More than forty years ago, when I was 23 years old, I had a poem published in an anthology by Tillie Olsen: Mother to Daughter, Daughter to Mother. My poem described the fear and hatred I felt as a teenager sitting across the dinner table from my mother after she’d had two Scotch rocks and a few glasses of wine—her voice slurring as the fork scraped across her teeth. At the time, I didn’t have a hint of empathy for her: my father, her husband of twenty-three years, had just walked out on her. I didn’t care.
That poem was the beginning of decades exploring my relationship with my mother on the page. At 27, I filled hundreds of journal pages describing her betrayal after I told her that my grandfather—her father—had sexually abused me as a child. She vehemently denied it, accusing me of making up lies out of spite.
A few years later, in The Courage to Heal, my 1988 guidebook to healing from child sexual abuse (co-authored with Ellen Bass), hints of my bitter estrangement from my mother were hidden within its 600+ pages.
A dozen years later, my fledging reconciliation with my mother led me to research and write I Thought We’d Never Speak Again: The Road from Estrangement to Reconciliation, a book largely built on interviews with other people: Vietnam veterans who went back to Vietnam, people who’d participated in restorative justice, family members struggling to make peace with one other. Once more, I wove a small personal thread throughout the book that revealed bits and pieces of my own mother-daughter reconciliation story.
Two decades passed in which I didn’t publish a word about my mother. But last fall, I finally released a memoir about our relationship and my experience as her caregiver at the end of her life: The Burning Light of Two Stars. Our dramatic, complex, primal, challenging and ultimately transformative mother-daughter relationship was no longer tucked into the hidden corners of a larger self-help book. Now it was front and center. I was finally telling the real truth as myself, no holds barred, in honest, visceral, and at times, entertaining detail. But it took me forty years to get there and ten years to write it.
I often tell my writing students to trust the power of their obsessions: the things they can’t stop thinking and dreaming about. Our obsessions have energy—they’re tied to our deepest feelings, wants, and desires. Our obsessions often compel us to search for the answer to a core life question. In my case it was, “Can I love and caretake a mother who betrayed me in the past?”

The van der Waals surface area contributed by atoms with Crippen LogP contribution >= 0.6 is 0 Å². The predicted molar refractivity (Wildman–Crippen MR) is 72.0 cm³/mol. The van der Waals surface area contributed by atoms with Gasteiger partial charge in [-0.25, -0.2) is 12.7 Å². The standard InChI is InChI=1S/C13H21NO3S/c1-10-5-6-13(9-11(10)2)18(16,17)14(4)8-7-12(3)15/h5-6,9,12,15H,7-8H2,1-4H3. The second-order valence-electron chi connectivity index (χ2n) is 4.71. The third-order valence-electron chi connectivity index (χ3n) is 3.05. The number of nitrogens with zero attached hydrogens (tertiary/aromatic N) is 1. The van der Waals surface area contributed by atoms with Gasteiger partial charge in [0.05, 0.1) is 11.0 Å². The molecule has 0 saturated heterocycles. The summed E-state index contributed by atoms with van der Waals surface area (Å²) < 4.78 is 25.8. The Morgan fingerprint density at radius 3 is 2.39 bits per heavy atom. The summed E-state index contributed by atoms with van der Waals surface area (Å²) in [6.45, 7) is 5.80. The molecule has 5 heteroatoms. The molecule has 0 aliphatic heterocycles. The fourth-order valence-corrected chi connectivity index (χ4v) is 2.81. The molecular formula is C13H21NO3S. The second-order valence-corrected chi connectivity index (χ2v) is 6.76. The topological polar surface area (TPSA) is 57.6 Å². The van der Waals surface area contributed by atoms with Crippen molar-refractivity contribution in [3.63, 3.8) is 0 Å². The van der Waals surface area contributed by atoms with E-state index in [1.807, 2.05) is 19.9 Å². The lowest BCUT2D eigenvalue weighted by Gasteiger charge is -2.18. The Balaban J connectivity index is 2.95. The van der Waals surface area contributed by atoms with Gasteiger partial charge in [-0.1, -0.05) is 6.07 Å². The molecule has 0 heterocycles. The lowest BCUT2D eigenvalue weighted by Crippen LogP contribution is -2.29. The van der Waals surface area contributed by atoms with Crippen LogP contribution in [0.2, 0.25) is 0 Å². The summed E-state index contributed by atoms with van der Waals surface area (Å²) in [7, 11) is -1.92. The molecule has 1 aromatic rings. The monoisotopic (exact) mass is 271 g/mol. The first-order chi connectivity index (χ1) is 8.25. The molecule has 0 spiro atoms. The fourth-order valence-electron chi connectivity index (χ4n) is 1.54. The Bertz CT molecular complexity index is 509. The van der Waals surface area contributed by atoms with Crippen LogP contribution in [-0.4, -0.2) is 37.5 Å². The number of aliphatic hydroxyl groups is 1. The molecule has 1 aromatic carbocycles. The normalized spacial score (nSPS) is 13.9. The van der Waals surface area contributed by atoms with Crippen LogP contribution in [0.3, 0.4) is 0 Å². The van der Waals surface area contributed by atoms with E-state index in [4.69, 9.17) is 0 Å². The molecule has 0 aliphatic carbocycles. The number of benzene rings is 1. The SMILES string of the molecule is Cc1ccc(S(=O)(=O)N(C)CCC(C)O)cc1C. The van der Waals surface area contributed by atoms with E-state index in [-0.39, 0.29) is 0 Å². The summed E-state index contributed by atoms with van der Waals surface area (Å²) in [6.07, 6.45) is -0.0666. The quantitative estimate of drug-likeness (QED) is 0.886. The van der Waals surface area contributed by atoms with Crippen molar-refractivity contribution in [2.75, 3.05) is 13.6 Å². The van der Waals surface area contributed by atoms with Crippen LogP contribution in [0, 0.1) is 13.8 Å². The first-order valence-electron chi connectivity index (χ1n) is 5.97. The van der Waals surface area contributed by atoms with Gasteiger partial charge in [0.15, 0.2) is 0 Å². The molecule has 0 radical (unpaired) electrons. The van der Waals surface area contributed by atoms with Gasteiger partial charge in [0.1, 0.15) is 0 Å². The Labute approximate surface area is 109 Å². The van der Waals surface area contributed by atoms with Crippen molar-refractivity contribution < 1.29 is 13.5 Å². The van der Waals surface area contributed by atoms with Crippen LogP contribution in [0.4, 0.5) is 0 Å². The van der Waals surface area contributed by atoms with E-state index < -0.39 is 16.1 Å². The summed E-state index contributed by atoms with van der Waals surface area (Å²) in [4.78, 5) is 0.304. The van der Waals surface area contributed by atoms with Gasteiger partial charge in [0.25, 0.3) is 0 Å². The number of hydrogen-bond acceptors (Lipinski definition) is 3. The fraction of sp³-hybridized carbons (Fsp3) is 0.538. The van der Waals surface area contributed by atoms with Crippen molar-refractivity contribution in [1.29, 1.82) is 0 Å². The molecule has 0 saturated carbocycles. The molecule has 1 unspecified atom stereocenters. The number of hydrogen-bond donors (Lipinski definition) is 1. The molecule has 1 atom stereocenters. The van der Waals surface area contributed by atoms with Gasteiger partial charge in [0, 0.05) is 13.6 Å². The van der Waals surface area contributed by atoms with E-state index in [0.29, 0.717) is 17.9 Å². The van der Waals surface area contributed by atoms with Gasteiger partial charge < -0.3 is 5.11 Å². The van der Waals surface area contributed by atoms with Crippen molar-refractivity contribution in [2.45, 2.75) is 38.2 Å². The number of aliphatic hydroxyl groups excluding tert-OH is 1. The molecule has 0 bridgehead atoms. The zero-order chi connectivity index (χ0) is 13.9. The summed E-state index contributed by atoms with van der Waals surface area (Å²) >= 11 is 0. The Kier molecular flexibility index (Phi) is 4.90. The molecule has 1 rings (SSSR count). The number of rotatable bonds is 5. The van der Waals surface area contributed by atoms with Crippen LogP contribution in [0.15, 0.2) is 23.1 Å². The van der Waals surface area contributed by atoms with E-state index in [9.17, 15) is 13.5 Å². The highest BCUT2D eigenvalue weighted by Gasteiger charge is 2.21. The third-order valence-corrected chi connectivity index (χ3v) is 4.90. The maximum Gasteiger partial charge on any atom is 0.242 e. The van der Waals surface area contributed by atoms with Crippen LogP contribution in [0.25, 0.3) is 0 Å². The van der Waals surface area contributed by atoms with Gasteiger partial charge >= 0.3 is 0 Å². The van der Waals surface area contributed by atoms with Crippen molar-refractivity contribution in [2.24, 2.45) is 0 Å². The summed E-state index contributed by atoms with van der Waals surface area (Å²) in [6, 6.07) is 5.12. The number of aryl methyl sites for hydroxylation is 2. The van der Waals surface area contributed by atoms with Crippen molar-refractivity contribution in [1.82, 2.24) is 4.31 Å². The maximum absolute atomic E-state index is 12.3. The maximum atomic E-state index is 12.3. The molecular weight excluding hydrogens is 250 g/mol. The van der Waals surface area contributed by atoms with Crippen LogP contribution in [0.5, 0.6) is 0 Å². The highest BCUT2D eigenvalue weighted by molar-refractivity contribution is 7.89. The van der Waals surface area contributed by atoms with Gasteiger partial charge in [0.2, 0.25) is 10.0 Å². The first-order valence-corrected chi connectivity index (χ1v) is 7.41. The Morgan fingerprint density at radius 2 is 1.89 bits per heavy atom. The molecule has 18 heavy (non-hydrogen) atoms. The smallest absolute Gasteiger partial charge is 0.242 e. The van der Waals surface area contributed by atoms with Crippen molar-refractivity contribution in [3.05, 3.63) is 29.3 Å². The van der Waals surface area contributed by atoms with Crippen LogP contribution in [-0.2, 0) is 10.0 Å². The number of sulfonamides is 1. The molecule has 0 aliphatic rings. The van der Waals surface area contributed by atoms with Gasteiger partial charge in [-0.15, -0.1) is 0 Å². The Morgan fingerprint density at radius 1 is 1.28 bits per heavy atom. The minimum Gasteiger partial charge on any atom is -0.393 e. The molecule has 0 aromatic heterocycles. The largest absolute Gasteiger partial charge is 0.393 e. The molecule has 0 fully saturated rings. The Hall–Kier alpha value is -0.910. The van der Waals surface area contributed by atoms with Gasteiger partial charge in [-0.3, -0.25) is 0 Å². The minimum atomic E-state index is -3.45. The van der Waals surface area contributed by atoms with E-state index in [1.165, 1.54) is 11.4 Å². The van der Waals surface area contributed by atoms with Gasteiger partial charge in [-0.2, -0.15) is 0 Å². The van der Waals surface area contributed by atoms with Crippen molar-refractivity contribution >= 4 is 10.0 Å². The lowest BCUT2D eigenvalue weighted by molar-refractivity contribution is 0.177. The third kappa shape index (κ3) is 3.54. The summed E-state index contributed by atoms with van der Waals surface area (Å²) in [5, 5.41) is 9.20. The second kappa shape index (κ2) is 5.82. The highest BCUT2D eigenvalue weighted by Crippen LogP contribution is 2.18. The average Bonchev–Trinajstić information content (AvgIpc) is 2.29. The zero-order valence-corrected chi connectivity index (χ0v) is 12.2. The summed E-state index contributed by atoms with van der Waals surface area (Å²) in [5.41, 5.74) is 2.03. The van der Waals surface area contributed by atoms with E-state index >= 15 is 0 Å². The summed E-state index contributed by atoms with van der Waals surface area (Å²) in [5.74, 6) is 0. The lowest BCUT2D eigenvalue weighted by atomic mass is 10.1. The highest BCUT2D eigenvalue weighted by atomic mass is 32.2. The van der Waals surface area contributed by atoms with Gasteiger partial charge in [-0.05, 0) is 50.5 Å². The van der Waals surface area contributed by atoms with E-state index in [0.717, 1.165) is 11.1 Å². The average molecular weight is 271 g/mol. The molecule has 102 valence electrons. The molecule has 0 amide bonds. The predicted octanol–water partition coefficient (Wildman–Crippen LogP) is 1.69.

People often ask me, “Why have you continued to write about your mother?” Because of the intense, intractable bond between us. Because our relationship continued to evolve. Over the decades, she changed, and I changed. As we moved through different life cycles, the power dynamic kept shifting between us.
As the author Deborah Fruchey so aptly put it, “Every time I look in the rearview mirror, the past has changed.”
In a lifetime writing about my mother, she went from being a villain and my antagonist, to being a flawed, loving, generous, dramatic, memorable human being. And my portrayal of myself grew more honest over the years as well: I went from being the wronged victim and the hero of the story to an imperfect, driven, loving human being—both of us struggling to love each other.
Writing is a powerful tool for exploring the deep recesses of our heart and psyche, and for finding the answers to some of life’s deepest questions. For the past twenty years, it’s been my calling—and my deep pleasure—to help others heal using writing as a pathway to discovery and insight. I love helping people dig underneath their habitual stories and to witness their awe at what they find there. It is always worth the rigors of the journey.
The Burning Light of Two Stars is available in paperback, eBook, and audiobook wherever books are sold. There are links here to buy signed copies, bulk copies, and to support independent bookstores with your purchase. You can also read the first five chapters for free.
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